News / Europe

Italy's FM Resigns Over Return of Accused Italian Marines to India

Italian marines Salvatore Girone (L) and Massimiliano Latorre arrive at a military prosecutor's office in Rome, March 20, 2013.Italian marines Salvatore Girone (L) and Massimiliano Latorre arrive at a military prosecutor's office in Rome, March 20, 2013.
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Italian marines Salvatore Girone (L) and Massimiliano Latorre arrive at a military prosecutor's office in Rome, March 20, 2013.
Italian marines Salvatore Girone (L) and Massimiliano Latorre arrive at a military prosecutor's office in Rome, March 20, 2013.
VOA News
Italian Foreign Minister Giulio Terzi said he is resigning from his post because he does not agree with his government's decision to send two Italian marines back to India to face murder charges.

Terzi told Italy's parliament Tuesday that his misgivings about the decision were ignored, so he felt he could no longer continue to serve as foreign minister.

On Friday, the Italian government sent back the men, who are accused of fatally shooting two Indian fishermen off the coast of southwestern India early last year.

Last month, New Delhi granted Rome's request that the marines be allowed to return to Italy to vote in its national elections, provided that they would return to India.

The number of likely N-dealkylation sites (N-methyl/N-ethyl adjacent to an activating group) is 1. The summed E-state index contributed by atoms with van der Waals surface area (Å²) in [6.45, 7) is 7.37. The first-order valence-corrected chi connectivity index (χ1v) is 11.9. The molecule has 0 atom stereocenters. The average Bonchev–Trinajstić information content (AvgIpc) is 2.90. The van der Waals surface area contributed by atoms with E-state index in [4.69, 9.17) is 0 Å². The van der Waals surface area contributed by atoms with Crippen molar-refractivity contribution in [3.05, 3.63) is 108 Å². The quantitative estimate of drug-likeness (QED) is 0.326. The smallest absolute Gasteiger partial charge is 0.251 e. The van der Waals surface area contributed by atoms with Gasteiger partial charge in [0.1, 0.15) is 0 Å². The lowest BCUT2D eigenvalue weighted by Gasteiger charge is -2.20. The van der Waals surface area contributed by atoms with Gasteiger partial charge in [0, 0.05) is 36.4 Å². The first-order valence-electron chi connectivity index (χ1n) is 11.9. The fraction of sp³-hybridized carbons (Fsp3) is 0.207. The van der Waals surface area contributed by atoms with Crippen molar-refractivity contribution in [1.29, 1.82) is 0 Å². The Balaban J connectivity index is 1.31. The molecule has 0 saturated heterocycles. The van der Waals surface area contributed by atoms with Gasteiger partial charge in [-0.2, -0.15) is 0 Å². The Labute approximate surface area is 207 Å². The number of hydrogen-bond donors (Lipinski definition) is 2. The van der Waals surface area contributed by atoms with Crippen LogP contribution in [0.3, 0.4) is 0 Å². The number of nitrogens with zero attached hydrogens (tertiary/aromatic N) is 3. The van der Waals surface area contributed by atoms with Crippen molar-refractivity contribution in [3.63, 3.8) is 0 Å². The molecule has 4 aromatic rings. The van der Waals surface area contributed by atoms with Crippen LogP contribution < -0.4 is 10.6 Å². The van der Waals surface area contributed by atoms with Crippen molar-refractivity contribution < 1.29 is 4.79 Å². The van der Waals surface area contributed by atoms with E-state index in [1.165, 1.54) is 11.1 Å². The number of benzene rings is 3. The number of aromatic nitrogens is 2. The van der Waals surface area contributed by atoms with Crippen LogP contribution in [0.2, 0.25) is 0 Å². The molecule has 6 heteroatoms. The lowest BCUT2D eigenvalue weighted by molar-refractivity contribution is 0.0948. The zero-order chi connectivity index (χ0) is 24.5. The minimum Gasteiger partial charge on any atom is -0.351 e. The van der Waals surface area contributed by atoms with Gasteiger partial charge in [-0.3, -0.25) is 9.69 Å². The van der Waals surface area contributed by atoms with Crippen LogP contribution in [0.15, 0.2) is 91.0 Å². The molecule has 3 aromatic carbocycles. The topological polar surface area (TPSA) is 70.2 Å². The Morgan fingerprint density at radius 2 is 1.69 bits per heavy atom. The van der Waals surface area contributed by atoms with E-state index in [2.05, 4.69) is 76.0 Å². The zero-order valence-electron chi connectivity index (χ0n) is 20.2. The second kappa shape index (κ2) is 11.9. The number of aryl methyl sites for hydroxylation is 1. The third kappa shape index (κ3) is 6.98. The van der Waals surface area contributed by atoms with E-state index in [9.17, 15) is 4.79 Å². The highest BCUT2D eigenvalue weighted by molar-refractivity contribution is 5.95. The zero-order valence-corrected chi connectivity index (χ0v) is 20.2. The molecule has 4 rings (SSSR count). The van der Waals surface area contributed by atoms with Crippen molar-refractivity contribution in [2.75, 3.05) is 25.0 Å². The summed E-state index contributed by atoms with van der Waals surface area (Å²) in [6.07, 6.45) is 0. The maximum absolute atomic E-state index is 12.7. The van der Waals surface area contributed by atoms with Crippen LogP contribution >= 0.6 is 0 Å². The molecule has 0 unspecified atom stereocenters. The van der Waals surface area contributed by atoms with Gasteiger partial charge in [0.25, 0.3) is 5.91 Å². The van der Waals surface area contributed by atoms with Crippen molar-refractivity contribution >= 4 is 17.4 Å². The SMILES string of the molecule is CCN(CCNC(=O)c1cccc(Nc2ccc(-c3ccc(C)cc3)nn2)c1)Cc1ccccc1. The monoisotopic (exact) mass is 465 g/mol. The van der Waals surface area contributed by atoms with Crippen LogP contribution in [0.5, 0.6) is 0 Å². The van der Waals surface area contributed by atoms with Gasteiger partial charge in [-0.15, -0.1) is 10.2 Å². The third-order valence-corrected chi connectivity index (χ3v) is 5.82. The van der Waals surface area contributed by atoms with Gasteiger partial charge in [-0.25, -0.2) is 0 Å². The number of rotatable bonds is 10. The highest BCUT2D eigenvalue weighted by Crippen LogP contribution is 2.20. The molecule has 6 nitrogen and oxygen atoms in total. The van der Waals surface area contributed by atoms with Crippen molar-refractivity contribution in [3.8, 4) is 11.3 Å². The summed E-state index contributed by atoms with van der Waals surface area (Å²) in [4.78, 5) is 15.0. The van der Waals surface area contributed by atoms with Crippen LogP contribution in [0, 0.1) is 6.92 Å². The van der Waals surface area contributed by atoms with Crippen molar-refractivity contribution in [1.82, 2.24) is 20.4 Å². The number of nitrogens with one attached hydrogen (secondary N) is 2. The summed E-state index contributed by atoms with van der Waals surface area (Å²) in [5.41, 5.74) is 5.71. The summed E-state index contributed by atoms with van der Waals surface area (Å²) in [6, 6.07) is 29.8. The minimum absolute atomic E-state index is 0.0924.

Italy went back on that promise, however, prompting the Indian government to respond with outrage, even going so far as barring Italy's ambassador from leaving the country.

Rome again change its mind after receiving New Delhi's assurances that the accused would not face the death penalty.

The two marines, Massimiliano Latorre and Salvatore Girone, were part of a military security team on board a cargo ship when they shot and killed the two Indian fishermen they allegedly mistook for pirates.

Italy said the shooting occurred in international waters, and that Rome should hear the case. India insisted the ship was in its territorial waters off its southern state of Kerala, though, and that New Delhi therefore had jurisdiction.

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